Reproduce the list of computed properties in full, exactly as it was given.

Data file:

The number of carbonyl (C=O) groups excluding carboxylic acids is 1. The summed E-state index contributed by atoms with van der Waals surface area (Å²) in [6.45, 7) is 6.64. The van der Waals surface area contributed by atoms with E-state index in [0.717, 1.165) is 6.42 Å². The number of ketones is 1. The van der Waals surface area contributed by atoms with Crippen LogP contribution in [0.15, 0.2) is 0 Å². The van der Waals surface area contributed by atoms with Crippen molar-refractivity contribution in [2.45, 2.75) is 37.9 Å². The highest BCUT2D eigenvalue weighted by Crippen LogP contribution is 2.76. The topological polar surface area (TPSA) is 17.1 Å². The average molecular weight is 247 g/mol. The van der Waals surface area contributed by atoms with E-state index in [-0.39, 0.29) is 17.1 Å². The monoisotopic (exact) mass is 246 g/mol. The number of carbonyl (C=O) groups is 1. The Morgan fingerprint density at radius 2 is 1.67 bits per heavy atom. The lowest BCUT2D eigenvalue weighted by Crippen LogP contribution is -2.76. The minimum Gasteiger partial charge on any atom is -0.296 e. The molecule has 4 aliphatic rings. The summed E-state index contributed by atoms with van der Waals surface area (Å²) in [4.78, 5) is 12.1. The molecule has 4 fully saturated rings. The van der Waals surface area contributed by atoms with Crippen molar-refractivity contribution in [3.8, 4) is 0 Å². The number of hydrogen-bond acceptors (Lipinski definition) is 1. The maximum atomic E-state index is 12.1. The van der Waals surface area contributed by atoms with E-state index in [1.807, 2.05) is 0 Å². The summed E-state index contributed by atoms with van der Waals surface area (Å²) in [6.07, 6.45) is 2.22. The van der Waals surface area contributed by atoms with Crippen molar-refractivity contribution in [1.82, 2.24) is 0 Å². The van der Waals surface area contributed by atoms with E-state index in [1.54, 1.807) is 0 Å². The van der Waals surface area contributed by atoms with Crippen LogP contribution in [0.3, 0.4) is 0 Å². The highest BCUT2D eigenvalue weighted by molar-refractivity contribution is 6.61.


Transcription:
The number of carbonyl (C=O) groups excluding carboxylic acids is 1. The summed E-state index contributed by atoms with van der Waals surface area (Å²) in [6.45, 7) is 6.64. The van der Waals surface area contributed by atoms with E-state index in [0.717, 1.165) is 6.42 Å². The number of ketones is 1. The van der Waals surface area contributed by atoms with Crippen LogP contribution in [0.15, 0.2) is 0 Å². The van der Waals surface area contributed by atoms with Crippen molar-refractivity contribution in [2.45, 2.75) is 37.9 Å². The highest BCUT2D eigenvalue weighted by Crippen LogP contribution is 2.76. The topological polar surface area (TPSA) is 17.1 Å². The average molecular weight is 247 g/mol. The van der Waals surface area contributed by atoms with E-state index in [-0.39, 0.29) is 17.1 Å². The monoisotopic (exact) mass is 246 g/mol. The number of carbonyl (C=O) groups is 1. The Morgan fingerprint density at radius 2 is 1.67 bits per heavy atom. The lowest BCUT2D eigenvalue weighted by Crippen LogP contribution is -2.76. The minimum Gasteiger partial charge on any atom is -0.296 e. The molecule has 4 aliphatic rings. The summed E-state index contributed by atoms with van der Waals surface area (Å²) in [4.78, 5) is 12.1. The molecule has 4 fully saturated rings. The van der Waals surface area contributed by atoms with Crippen molar-refractivity contribution in [3.8, 4) is 0 Å². The number of hydrogen-bond acceptors (Lipinski definition) is 1. The maximum atomic E-state index is 12.1. The van der Waals surface area contributed by atoms with E-state index in [1.807, 2.05) is 0 Å². The summed E-state index contributed by atoms with van der Waals surface area (Å²) in [6.07, 6.45) is 2.22. The van der Waals surface area contributed by atoms with Crippen molar-refractivity contribution in [1.82, 2.24) is 0 Å². The van der Waals surface area contributed by atoms with E-state index in [1.54, 1.807) is 0 Å². The van der Waals surface area contributed by atoms with Crippen LogP contribution in [0.3, 0.4) is 0 Å². The highest BCUT2D eigenvalue weighted by molar-refractivity contribution is 6.61.